July 19, 2010


ParenTalk is a great newsletter put out by the Alabama Department of Children's Affairs. This month's newsletter covers topics from "101 Ways to Praise a Child", how to determine if your child is ready for kindergarten, guidelines on leaving children at home alone, ideas to cure the summertime blues, to the top 10 kids' health issues to be aware of in 2010. To sign-up for this newsletter visit this website.

July 8, 2010

Camp APAC 2010

Camp APAC is our annual camp for adopted children and their siblings, ages 8-18 in the state of Alabama. We had 103 campers this year and had a blast!! Here is some of the fun we had...

If you are interested in your children attending Camp APAC 2011 make sure you are on our mailing list and be looking in your mail the beginning of 2011 for more information!! We hope to see you at Camp APAC 2011!

July 7, 2010

Summer Activities

"Research shows that all children experience some loss of learning when they do not take part in summer learning activities, according to the National Summer Learning Institute. The PTA, one of United Way’s national partners, has created the Urban Family Engagement Initiative Summer of Learning Toolkit. The toolkit features a calendar with quick ideas for almost every day of the week and runs through August with dozens of summer activities for children." Check it out here!

July 6, 2010

Finding Birth Family Online

Got a Web-savvy teen on your hands? Here’s how to set safety guidelines and step in if she searches for—or is found by—birth family.
By Rita Taddonio, LCSW

Fourteen-year-old Amy was on the computer, when she called out, “Hey, Mom! Come look!” As her mom approached the screen, the image smiling back at her looked oddly familiar. “I think I just Googled my birth family!” said Amy.
Noah, a 16-year-old Korean adoptee, had his parents’ support and permission to begin a birthparent search. He had just contacted his adoption agency when his birthfather reached out to him—through Facebook.

In our high-speed world, stories like these are becoming commonplace. You should begin a conversation about Internet safety and privacy as soon as your child becomes computer-literate. Establish general rules, such as “Keep Facebook open only to friends” and “Never give your address or phone number out on the Internet.”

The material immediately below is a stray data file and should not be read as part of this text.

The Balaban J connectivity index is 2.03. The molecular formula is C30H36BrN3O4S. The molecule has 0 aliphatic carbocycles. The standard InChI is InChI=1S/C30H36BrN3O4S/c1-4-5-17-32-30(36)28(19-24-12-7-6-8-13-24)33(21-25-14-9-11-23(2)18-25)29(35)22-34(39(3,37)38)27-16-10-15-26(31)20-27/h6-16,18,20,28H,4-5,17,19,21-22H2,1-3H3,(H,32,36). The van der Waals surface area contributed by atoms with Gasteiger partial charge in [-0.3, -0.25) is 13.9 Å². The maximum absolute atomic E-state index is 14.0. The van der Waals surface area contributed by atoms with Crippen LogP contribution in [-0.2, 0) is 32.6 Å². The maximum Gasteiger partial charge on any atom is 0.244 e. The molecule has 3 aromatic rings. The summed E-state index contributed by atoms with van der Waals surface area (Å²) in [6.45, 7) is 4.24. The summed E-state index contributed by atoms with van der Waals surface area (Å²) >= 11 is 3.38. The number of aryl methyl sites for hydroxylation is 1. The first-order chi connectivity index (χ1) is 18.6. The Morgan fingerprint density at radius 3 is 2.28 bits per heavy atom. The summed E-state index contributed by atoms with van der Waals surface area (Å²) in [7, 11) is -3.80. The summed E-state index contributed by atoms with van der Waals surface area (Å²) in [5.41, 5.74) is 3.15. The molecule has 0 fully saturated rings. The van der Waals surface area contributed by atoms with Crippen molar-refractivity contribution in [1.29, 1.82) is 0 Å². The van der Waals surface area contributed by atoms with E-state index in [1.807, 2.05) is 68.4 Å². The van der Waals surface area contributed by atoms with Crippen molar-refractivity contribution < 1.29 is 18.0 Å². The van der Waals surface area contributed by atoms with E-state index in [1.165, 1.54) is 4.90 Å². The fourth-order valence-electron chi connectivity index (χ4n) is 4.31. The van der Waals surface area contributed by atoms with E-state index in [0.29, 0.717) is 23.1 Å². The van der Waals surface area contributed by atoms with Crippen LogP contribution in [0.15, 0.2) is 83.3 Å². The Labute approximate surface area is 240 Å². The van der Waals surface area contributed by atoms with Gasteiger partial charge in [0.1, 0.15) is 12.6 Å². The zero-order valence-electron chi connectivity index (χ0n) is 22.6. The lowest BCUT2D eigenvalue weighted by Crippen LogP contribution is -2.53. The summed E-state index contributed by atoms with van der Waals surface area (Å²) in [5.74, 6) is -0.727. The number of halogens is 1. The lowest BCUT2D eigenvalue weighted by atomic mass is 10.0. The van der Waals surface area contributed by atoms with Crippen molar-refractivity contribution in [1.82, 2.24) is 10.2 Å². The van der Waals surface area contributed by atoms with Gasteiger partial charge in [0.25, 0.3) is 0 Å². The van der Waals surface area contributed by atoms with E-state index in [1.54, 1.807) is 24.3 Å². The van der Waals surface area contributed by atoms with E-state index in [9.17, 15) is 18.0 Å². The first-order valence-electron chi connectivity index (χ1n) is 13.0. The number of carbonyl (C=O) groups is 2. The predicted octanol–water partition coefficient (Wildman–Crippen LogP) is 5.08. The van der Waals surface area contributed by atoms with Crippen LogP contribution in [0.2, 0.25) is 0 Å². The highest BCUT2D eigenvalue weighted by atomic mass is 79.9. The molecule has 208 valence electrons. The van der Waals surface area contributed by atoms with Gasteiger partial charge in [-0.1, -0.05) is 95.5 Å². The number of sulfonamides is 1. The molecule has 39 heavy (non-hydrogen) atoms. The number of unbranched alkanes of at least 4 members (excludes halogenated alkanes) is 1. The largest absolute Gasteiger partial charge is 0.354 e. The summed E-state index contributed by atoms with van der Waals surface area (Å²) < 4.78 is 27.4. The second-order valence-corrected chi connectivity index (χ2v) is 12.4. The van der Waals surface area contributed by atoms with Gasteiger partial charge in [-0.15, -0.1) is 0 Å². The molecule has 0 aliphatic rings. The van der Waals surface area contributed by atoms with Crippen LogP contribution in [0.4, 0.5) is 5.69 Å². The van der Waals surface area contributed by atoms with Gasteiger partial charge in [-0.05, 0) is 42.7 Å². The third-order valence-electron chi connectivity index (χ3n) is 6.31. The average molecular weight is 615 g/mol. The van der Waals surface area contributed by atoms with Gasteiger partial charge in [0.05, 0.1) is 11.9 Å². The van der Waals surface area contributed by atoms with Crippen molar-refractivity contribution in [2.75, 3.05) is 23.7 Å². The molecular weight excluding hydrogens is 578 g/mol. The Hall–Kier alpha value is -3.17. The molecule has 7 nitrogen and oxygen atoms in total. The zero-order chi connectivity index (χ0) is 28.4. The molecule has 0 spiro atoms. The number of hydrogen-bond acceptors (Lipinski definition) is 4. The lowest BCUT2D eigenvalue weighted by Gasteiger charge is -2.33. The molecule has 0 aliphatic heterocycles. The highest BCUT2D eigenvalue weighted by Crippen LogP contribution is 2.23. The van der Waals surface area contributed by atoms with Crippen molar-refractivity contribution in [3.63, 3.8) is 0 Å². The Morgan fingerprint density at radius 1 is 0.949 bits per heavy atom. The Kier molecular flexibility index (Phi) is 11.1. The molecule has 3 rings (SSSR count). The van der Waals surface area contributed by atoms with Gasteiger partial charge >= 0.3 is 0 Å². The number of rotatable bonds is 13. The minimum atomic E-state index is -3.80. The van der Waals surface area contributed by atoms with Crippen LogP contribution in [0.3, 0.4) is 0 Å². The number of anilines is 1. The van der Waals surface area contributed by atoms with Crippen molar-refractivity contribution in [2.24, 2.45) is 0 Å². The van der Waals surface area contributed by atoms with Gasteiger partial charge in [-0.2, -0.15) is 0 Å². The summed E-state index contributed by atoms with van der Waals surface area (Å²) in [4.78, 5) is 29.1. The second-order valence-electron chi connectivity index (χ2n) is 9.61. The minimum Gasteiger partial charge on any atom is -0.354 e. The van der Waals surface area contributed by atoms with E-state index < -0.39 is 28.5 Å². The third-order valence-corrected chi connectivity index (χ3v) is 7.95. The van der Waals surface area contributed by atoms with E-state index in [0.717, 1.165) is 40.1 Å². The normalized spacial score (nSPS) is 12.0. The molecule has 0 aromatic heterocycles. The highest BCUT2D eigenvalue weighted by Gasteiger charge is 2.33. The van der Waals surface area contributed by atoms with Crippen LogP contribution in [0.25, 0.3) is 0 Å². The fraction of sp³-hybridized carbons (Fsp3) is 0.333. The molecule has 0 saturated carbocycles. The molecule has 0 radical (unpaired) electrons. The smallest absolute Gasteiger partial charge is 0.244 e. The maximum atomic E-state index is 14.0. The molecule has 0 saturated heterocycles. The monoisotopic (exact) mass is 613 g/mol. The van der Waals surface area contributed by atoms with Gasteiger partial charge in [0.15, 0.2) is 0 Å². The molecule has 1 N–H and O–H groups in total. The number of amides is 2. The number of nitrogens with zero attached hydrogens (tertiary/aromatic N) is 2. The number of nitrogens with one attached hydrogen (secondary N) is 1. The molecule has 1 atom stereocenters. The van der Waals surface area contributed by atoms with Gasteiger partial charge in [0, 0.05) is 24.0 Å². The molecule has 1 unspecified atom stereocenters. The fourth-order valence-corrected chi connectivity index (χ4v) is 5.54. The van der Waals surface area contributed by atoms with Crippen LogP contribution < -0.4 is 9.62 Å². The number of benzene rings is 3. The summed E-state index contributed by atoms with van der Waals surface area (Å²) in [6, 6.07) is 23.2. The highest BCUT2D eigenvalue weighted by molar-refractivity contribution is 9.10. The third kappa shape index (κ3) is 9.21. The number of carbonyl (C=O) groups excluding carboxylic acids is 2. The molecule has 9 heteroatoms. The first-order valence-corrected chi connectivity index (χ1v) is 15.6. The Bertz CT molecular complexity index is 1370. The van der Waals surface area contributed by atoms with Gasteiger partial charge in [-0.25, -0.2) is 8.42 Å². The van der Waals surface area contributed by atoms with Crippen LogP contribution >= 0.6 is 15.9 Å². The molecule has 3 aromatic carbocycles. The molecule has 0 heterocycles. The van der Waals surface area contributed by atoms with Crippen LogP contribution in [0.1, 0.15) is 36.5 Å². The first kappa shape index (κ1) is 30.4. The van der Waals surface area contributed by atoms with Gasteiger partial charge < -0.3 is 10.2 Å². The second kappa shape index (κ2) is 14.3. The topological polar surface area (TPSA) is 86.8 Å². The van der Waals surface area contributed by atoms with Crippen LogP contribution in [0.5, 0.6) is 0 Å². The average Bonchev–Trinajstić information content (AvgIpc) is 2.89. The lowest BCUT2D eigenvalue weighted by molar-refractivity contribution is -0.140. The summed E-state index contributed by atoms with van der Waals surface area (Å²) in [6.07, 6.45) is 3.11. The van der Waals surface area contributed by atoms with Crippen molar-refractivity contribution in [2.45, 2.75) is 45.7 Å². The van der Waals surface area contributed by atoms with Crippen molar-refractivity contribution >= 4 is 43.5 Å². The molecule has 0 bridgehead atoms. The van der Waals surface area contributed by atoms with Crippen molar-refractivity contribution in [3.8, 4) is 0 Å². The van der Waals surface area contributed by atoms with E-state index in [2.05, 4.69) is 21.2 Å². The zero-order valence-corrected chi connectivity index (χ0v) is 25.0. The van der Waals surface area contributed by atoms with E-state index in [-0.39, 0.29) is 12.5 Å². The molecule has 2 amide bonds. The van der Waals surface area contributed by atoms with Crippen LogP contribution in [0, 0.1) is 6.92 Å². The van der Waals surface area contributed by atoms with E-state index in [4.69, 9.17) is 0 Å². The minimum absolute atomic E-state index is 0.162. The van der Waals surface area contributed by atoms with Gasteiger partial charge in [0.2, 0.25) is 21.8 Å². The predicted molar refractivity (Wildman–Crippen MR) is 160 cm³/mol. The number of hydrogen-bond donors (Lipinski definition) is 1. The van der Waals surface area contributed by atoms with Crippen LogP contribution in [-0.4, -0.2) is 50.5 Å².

But even as our children learn these basic rules, we have the added complexity of teaching them about searching for, and being searched for by, birth families. We can no longer assume that we are the sole gatekeepers of information.

Online…and Off
Your teen’s emotional development is probably not on a par with her technical abilities. Children may search for birth family just to see what they find, without considering the complexity of opening up an adoption. Finding someone online means having to deal with a real person, who may or may not think, act, or respond as you would like.

Christopher, a 13-year-old, was found by an older birth sibling, and they arranged to meet. At the last minute, he told his mother. She contacted the sibling and explained that she supported her son’s interest in meeting his birth family, but that she wanted to be involved, since he was still a teen. The mother accompanied her son, and all three enjoyed the visit.

Julie, a 15-year-old, found her birthmother on Facebook and began writing to her. Her birthmom felt overwhelmed and pulled back. Julie’s parents didn’t know this had happened until her grades and behavior began to deteriorate. They had a heart-to-heart, and Julie agreed to see a counselor trained in adoption, to sort out her feelings and make a realistic plan for future contact.

By opening a dialogue, you can ensure that there are no divided loyalties or secrets around relationships with birth family members who might be found. If you sanction an online search, support your child by asking about her hopes for the relationship.

You might say, “You said that you want to find your birthmother. What would you like to tell her or ask her? I’ve read about other people who searched for their birth families, and birthparents are not always ready to have contact. How would you feel if that happens?”

Just as you prepare your child to answer questions about adoption from other children, so you need to prepare him to handle interactions that might arise online.

RITA TADDONIO, LCSW, is the director of the Adoption Resource Center at Spence-Chapin, in New York City.

Search Support

Parents of teens expressing interest in finding birth family should follow three guidelines:

1. Keep a dialogue open. You should talk with your child about his birth family from the day he joins your family. Not every day, of course, but to share information at a developmentally appropriate level when there is an opportunity.

2. Respect everyone's privacy. An adopted child (or an adoptive parent) may locate a birthmother on Facebook, but find that she’s not ready to open up her world to him or her. Perhaps her family doesn’t know that she relinquished a child. Conversely, if the birth family reaches out, adoptive parents have the right to establish boundaries until everyone gets to know one another.

3. Give the relationship time. Both adoptive parents and birthparents should try to get to know each other as individuals. Exchange e-mails or letters and calls until everyone is comfortable enough to meet.